Learn more about Peltz-Steele v. UMass Faculty Federation at Court Listener (complaint) and the Liberty Justice Center. The case is now on appeal in the First Circuit as no. 22-1466 (PACER paywall). Please direct media inquiries to Kristen Williamson.
Showing posts with label children. Show all posts
Showing posts with label children. Show all posts

Thursday, July 28, 2022

While Pope apologizes in Canada, U.S. reckons with legacy of federal Indian boarding schools

Children at Rehoboth Mission School, New Mexico
(from DOI report p. 39, credited: Hartog, C. (1910).
Rehoboth School [Photograph]. Indian mission sketches:
Descriptions and views of Navajo life, the Rehoboth Mission School
and the Stations Tohatchi and Zuni, 22. Gallup, N.M.: The Author.
Hathi Trust Digital Library)
The Pope's visit to Canada to ask forgiveness for the role of the Church has brought the tragedy of Indian boarding schools to light, but coverage has been thin on the U.S. legacy.

In the United States, Indian boarding schools were government policy and attempted a cultural genocide no less shamefully than the Church effort in Canada. This U.S. angle on the story hasn't been mentioned in my evening news the last few nights. But it was explicated by an Interior Department (DOI) report in May just this year and is being addressed in some media outlets (e.g., NPR).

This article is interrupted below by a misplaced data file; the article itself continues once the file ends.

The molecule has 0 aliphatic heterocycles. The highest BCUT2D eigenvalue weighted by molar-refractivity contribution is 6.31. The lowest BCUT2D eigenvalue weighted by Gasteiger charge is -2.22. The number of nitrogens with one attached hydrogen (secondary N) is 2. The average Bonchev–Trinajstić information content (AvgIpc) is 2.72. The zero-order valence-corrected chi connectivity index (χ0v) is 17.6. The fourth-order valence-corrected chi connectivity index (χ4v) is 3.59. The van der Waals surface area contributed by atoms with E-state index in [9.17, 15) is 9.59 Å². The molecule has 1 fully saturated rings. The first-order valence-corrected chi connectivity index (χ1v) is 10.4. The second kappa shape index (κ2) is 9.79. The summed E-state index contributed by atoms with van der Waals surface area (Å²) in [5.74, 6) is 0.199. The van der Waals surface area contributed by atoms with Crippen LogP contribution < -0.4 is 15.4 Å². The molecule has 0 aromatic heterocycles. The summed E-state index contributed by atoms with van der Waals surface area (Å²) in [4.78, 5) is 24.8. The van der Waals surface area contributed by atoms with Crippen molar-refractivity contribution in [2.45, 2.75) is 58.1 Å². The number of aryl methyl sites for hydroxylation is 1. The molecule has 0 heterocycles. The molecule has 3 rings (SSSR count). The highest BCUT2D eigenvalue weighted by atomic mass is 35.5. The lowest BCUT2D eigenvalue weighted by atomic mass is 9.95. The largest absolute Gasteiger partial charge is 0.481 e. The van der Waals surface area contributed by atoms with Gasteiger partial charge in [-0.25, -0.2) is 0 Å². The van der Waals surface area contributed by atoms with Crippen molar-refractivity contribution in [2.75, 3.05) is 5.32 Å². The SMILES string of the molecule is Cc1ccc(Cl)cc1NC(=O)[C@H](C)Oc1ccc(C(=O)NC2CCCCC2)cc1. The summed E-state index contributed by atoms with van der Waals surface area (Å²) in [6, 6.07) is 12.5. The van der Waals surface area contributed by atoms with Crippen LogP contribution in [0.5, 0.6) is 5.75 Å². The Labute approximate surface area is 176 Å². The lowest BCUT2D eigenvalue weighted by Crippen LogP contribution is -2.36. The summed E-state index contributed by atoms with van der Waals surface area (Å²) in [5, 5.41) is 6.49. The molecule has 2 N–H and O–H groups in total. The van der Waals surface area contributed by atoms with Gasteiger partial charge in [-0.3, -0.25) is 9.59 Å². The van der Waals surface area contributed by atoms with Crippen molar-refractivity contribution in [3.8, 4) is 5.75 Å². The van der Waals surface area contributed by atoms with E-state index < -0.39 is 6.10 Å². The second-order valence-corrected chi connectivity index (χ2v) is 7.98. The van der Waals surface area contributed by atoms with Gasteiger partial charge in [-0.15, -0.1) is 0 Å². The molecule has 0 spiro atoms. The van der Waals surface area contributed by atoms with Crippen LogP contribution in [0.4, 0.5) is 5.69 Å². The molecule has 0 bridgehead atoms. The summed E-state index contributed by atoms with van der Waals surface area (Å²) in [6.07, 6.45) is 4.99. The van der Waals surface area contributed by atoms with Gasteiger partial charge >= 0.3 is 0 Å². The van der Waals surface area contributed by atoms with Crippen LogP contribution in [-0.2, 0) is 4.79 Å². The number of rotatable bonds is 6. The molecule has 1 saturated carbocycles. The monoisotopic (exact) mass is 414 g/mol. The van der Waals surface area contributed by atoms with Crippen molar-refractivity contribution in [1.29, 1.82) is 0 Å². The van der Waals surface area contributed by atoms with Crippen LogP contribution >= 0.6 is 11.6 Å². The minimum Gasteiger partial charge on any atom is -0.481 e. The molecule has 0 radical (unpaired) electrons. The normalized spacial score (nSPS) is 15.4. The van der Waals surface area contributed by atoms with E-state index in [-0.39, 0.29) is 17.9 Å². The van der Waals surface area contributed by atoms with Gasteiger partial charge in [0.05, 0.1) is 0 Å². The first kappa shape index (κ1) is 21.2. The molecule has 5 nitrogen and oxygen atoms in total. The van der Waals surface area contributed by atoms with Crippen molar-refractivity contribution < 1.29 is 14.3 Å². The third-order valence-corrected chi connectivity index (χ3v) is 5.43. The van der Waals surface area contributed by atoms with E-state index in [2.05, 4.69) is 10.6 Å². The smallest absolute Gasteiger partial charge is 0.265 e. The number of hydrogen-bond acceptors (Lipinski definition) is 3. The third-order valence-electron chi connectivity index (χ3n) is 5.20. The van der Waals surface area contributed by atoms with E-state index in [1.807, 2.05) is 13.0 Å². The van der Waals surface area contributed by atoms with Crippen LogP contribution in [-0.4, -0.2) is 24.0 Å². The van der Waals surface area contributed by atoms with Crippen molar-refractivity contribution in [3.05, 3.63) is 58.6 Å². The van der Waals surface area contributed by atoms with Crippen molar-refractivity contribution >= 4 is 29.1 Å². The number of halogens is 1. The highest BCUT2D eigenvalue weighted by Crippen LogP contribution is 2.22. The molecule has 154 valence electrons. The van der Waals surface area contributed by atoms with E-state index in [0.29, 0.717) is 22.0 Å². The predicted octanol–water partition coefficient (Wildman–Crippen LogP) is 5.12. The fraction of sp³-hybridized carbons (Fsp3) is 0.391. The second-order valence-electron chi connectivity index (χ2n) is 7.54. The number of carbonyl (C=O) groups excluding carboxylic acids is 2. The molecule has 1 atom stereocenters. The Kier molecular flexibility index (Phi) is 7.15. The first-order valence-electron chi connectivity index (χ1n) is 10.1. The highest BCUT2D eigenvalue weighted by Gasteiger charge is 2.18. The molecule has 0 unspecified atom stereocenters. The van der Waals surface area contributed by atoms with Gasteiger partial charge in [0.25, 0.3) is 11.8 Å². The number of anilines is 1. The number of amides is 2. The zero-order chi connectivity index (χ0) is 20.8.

The DOI report is just volume 1 in the ongoing investigation of the Federal Boarding School Initiative, "a comprehensive review of the troubled legacy of federal boarding school policies," launched in June 2021. A transmittal letter at the front of the report explained:

This report shows for the first time that between 1819 and 1969, the United States operated or supported 408 boarding schools across 37 states (or then-territories), including 21 schools in Alaska and 7 schools in Hawaii. This report identifies each of those schools by name and location, some of which operated across multiple sites.

This report confirms that the United States directly targeted American Indian, Alaska Native, and Native Hawaiian children in the pursuit of a policy of cultural assimilation that coincided with Indian territorial dispossession. It identifies the Federal Indian boarding schools that were used as a means for these ends, along with at least 53 burial sites for children across this system-with more site discoveries and data expected as we continue our research.

When I say "attempted cultural genocide," or "ethnocide," this isn't just me throwing around woke words. The DOI report detailed official policy dating to President Washington to "subdue[] the Indians" by assimilation, "helping the whites acquire desirable land." An 1803 memo by President Jefferson outlined a plan to relocate native Americans and push them into farming with the express aim that they would thereby fall into debt and have to cede their land. (And, I note, today still our corporate overlords are pushing all of us into asset ownership—homes, cars, cell phones—on the debt model rather than the capital model. You don't have to be native American for the strategy to make the rich richer and you poorer.)

Hundreds of thousands of children were taken from their families and sent to boarding schools often distant from their home communities. That generations of people were so traumatized explains a lot about the fragile social and economic state of reservation communities today.